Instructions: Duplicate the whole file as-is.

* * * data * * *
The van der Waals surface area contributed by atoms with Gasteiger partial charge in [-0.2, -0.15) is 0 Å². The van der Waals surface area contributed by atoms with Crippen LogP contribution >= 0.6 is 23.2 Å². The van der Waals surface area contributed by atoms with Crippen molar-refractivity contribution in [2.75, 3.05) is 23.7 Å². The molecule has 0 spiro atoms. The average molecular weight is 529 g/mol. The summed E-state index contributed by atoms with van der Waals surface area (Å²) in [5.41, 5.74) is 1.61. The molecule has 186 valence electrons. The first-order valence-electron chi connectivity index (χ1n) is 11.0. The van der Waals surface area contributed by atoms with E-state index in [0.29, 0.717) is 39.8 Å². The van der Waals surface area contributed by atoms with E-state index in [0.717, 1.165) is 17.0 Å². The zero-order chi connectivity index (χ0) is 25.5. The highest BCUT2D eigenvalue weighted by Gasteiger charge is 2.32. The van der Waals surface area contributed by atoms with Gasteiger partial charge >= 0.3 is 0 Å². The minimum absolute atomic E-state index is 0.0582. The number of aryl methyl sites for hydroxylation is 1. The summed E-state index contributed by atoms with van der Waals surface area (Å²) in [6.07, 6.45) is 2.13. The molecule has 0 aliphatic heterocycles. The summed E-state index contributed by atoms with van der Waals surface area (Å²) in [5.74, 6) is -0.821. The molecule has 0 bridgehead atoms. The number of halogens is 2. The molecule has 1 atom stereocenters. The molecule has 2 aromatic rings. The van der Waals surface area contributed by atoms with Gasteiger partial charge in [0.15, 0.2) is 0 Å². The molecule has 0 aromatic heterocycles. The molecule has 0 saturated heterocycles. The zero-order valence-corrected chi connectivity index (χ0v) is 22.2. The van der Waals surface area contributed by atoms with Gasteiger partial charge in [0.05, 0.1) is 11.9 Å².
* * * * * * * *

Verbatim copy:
The van der Waals surface area contributed by atoms with Gasteiger partial charge in [-0.2, -0.15) is 0 Å². The van der Waals surface area contributed by atoms with Crippen LogP contribution >= 0.6 is 23.2 Å². The van der Waals surface area contributed by atoms with Crippen molar-refractivity contribution in [2.75, 3.05) is 23.7 Å². The molecule has 0 spiro atoms. The average molecular weight is 529 g/mol. The summed E-state index contributed by atoms with van der Waals surface area (Å²) in [5.41, 5.74) is 1.61. The molecule has 186 valence electrons. The first-order valence-electron chi connectivity index (χ1n) is 11.0. The van der Waals surface area contributed by atoms with E-state index in [0.29, 0.717) is 39.8 Å². The van der Waals surface area contributed by atoms with E-state index in [0.717, 1.165) is 17.0 Å². The zero-order chi connectivity index (χ0) is 25.5. The highest BCUT2D eigenvalue weighted by Gasteiger charge is 2.32. The van der Waals surface area contributed by atoms with Gasteiger partial charge >= 0.3 is 0 Å². The minimum absolute atomic E-state index is 0.0582. The number of aryl methyl sites for hydroxylation is 1. The summed E-state index contributed by atoms with van der Waals surface area (Å²) in [6.07, 6.45) is 2.13. The molecule has 0 aliphatic heterocycles. The summed E-state index contributed by atoms with van der Waals surface area (Å²) in [5.74, 6) is -0.821. The molecule has 0 bridgehead atoms. The number of halogens is 2. The molecule has 1 atom stereocenters. The molecule has 2 aromatic rings. The van der Waals surface area contributed by atoms with Gasteiger partial charge in [0.15, 0.2) is 0 Å². The molecule has 0 aromatic heterocycles. The molecule has 0 saturated heterocycles. The zero-order valence-corrected chi connectivity index (χ0v) is 22.2. The van der Waals surface area contributed by atoms with Gasteiger partial charge in [0.05, 0.1) is 11.9 Å².